The Australian Financial Review reported today that EY had hoped to temporarily share the EY brand name between a new independent consulting firm and its existing auditing firm if a decision is made to split the two businesses into separate entities. But according to a statement this week from SEC acting chief accountant Paul Munter, that’s not going to happen.
It’s quite possible Munter was thinking about the whole EY situation when he wrote, “Auditor Independence and Ethical Responsibilities: Critical Points to Consider When Contemplating an Audit Firm Restructuring,” on Aug. 29. Is he talking about EY here without actually talking about EY?
We remind accountants that they are required to be independent in both fact and appearance, and when auditor independence is a close-to-the-line call, accounting firms need to have a strong culture and tone at the top that prioritizes its independence and ethical responsibilities above all else. In the current environment, as some accounting firms may be considering changes to their capital and firm structures, we expect accounting firms to keep as their top priority a focus on their vital gatekeeper function. In particular, the fundamental importance of auditor independence, ethical behavior, and a focus on audit quality to maintain the trust of investors. Any business decisions made by an accounting firm should be made with these foundational principles at the forefront.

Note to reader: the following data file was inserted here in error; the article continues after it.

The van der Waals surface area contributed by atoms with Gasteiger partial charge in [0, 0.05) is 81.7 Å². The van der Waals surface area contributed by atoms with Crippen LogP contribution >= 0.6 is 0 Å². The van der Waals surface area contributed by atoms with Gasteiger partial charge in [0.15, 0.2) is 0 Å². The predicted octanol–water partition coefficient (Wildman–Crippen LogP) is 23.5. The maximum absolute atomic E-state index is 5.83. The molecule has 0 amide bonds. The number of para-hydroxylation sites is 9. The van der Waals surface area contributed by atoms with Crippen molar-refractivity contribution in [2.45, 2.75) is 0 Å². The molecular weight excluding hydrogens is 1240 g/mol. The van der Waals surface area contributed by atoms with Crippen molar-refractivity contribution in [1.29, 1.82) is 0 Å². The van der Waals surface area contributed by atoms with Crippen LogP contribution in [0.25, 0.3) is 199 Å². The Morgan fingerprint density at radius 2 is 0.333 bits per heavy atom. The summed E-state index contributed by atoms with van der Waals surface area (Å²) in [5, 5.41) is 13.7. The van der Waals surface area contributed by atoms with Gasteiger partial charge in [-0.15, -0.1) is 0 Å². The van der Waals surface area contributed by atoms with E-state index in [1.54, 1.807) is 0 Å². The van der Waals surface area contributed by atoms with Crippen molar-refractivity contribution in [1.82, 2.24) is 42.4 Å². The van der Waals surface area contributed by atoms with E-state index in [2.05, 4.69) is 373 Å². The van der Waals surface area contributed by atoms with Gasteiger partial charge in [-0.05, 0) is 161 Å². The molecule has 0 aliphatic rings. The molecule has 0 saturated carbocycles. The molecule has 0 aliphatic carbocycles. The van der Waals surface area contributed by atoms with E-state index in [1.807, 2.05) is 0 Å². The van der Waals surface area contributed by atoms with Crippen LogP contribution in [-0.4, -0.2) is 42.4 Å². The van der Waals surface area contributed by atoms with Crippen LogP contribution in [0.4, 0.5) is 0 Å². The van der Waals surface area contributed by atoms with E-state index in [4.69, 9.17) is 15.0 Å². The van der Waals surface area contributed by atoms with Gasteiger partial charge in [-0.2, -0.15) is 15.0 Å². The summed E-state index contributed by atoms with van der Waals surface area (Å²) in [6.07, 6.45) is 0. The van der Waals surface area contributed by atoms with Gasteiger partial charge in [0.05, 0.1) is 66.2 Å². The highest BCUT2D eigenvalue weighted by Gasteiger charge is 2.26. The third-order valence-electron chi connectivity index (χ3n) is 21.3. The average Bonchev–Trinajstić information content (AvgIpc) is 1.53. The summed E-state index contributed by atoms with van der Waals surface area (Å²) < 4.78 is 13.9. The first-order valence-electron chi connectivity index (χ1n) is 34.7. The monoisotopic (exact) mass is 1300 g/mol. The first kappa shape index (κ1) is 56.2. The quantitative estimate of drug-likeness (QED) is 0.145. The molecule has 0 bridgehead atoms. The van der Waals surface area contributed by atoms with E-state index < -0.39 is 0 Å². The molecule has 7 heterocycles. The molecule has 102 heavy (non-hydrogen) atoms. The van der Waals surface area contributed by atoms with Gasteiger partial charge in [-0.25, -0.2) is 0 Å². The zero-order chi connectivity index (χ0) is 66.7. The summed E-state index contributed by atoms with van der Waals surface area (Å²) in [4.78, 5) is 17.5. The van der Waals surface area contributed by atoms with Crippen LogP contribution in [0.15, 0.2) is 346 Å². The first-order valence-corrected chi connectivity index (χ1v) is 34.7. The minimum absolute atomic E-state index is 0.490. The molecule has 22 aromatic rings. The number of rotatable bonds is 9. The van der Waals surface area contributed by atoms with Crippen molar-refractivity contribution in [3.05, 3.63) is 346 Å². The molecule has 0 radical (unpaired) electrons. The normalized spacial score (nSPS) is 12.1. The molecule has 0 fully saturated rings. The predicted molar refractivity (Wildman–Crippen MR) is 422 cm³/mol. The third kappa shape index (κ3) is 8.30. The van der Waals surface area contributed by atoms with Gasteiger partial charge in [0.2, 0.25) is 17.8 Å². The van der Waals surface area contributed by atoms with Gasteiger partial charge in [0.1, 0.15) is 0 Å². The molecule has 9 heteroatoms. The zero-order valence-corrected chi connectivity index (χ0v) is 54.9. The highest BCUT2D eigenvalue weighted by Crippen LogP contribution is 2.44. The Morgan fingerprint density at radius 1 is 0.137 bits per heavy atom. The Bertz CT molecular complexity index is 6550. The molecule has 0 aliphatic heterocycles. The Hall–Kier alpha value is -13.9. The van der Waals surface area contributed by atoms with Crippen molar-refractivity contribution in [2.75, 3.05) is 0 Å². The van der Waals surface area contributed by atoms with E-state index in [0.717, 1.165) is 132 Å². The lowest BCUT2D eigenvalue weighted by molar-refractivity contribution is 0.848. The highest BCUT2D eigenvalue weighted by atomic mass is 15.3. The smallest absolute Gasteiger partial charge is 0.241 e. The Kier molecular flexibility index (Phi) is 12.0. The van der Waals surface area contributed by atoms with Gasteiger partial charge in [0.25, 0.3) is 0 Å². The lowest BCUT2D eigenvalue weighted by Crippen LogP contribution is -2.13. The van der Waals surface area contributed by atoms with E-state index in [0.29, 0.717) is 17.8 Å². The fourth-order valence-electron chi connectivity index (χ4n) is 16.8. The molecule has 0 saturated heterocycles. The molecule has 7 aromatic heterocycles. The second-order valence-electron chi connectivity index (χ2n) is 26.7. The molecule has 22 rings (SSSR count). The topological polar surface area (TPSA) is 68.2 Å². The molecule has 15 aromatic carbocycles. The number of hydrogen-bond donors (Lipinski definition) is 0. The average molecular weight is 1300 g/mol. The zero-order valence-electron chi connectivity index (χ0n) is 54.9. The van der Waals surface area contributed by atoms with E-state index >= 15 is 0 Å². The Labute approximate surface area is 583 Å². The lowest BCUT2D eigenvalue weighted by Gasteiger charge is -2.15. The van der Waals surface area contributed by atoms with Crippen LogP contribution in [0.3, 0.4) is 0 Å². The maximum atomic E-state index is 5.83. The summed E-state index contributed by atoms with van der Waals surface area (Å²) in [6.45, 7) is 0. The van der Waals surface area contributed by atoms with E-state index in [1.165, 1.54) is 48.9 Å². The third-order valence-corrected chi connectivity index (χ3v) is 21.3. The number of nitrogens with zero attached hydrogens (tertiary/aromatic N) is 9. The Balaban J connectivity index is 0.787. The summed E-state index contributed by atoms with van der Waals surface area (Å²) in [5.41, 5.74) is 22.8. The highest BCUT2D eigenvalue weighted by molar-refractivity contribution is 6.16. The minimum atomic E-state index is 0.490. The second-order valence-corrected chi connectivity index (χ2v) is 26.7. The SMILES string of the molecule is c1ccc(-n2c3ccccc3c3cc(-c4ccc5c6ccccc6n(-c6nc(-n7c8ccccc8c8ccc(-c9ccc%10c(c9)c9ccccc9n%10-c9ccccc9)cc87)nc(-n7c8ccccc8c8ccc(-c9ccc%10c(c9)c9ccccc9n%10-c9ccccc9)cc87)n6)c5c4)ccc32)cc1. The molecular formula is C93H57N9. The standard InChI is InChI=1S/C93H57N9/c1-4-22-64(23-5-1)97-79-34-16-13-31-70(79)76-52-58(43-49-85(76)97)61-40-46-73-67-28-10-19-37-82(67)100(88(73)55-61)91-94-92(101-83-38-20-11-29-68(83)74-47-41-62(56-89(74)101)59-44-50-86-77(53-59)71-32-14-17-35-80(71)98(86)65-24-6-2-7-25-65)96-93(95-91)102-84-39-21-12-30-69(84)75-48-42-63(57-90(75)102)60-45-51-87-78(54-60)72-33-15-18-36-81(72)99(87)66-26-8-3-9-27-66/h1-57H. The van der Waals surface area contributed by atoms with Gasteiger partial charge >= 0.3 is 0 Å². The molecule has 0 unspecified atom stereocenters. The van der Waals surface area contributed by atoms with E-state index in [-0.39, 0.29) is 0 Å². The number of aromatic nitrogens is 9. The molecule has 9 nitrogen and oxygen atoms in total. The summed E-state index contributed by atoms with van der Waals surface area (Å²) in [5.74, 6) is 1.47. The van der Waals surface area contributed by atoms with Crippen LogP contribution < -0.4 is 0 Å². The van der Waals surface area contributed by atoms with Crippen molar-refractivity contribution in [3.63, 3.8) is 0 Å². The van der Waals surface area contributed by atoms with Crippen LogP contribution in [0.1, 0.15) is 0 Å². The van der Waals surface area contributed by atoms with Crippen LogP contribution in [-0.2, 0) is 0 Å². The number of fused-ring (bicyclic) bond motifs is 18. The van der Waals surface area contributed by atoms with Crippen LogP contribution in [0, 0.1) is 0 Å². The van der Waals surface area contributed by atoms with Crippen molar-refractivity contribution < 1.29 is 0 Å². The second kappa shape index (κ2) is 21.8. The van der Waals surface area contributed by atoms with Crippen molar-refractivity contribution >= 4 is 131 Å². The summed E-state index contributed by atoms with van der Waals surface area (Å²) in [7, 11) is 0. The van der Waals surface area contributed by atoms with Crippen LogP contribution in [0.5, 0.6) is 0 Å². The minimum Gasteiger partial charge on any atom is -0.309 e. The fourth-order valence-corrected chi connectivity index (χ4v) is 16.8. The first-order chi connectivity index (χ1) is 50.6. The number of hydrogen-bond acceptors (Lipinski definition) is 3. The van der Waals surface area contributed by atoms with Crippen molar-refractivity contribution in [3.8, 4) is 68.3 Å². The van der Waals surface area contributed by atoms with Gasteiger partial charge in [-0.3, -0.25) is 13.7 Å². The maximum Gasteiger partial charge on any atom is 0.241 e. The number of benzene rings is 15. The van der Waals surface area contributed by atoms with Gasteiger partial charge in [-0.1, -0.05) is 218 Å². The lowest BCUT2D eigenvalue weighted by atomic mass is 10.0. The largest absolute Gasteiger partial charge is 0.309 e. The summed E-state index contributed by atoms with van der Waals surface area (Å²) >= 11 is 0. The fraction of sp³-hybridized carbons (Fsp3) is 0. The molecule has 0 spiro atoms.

Munter doesn’t mention anything about brand names or logos there, but he does in this part of his statement under the heading, “Divestiture of a Portion of the Business”:
In some cases, an accounting firm may contemplate the divestiture of a portion of its business or other form of restructuring where its intent is that the divested entity no longer is part of the accounting firm post-transaction. In such cases, OCA staff expects that, post-transaction, the accounting firm and the divested entity should, at a minimum: (1) adopt separate corporate governance, management and financial structures; (2) terminate all interests between the accounting firm and the divested entity; (3) not have any revenue or profit sharing between the accounting firm and the divested entity; (4) not have any co- or joint-marketing agreements or advertising arrangements (or equivalent) between the accounting firm and the divested entity; (5) prohibit the divested entity and its affiliates from profiting from the accounting firm’s name or logo prospectively; and (6) complete promptly any transition-related shared services between the accounting firm and the divested entity.
Nos. 4 and 5 pretty much nix what EY’s global brass wanted to do. Maybe they can try to sneak the name Young & Ernst with the brand YE by the regulators for the consulting firm. But they’d probably get sued by Kanye.
AFR wrote that the firm’s senior leaders are expected to make a recommendation by the end of August about whether to proceed with the split.
Regulator stymies bid by EY to share its $33.7b brand after split [Australian Financial Review]
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